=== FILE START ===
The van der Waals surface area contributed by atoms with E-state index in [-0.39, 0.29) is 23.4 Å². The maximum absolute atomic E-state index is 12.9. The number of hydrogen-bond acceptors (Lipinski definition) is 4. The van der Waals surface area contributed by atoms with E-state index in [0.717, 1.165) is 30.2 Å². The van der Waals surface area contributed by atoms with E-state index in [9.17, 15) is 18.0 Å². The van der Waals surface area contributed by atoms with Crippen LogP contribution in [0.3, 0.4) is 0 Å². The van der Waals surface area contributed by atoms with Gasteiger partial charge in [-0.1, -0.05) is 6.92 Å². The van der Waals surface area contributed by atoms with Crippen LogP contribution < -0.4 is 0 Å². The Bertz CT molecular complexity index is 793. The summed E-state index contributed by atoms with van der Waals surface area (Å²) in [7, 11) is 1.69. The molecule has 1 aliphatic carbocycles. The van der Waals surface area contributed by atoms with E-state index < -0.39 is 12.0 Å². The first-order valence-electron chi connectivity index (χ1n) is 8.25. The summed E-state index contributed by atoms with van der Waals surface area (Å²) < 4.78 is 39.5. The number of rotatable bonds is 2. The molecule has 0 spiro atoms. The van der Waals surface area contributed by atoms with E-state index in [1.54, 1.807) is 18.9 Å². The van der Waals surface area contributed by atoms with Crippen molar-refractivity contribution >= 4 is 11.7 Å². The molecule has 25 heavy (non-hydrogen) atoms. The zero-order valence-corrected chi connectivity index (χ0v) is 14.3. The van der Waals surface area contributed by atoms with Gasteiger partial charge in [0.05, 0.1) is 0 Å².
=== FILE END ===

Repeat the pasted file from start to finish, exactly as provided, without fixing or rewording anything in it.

The van der Waals surface area contributed by atoms with E-state index in [-0.39, 0.29) is 23.4 Å². The maximum absolute atomic E-state index is 12.9. The number of hydrogen-bond acceptors (Lipinski definition) is 4. The van der Waals surface area contributed by atoms with E-state index in [0.717, 1.165) is 30.2 Å². The van der Waals surface area contributed by atoms with E-state index in [9.17, 15) is 18.0 Å². The van der Waals surface area contributed by atoms with Crippen LogP contribution in [0.3, 0.4) is 0 Å². The van der Waals surface area contributed by atoms with Gasteiger partial charge in [-0.1, -0.05) is 6.92 Å². The van der Waals surface area contributed by atoms with Crippen LogP contribution < -0.4 is 0 Å². The Bertz CT molecular complexity index is 793. The summed E-state index contributed by atoms with van der Waals surface area (Å²) in [7, 11) is 1.69. The molecule has 1 aliphatic carbocycles. The van der Waals surface area contributed by atoms with E-state index < -0.39 is 12.0 Å². The first-order valence-electron chi connectivity index (χ1n) is 8.25. The summed E-state index contributed by atoms with van der Waals surface area (Å²) < 4.78 is 39.5. The number of rotatable bonds is 2. The molecule has 0 spiro atoms. The van der Waals surface area contributed by atoms with E-state index in [1.54, 1.807) is 18.9 Å². The van der Waals surface area contributed by atoms with Crippen molar-refractivity contribution >= 4 is 11.7 Å². The molecule has 25 heavy (non-hydrogen) atoms. The zero-order valence-corrected chi connectivity index (χ0v) is 14.3. The van der Waals surface area contributed by atoms with Gasteiger partial charge in [0.05, 0.1) is 0 Å².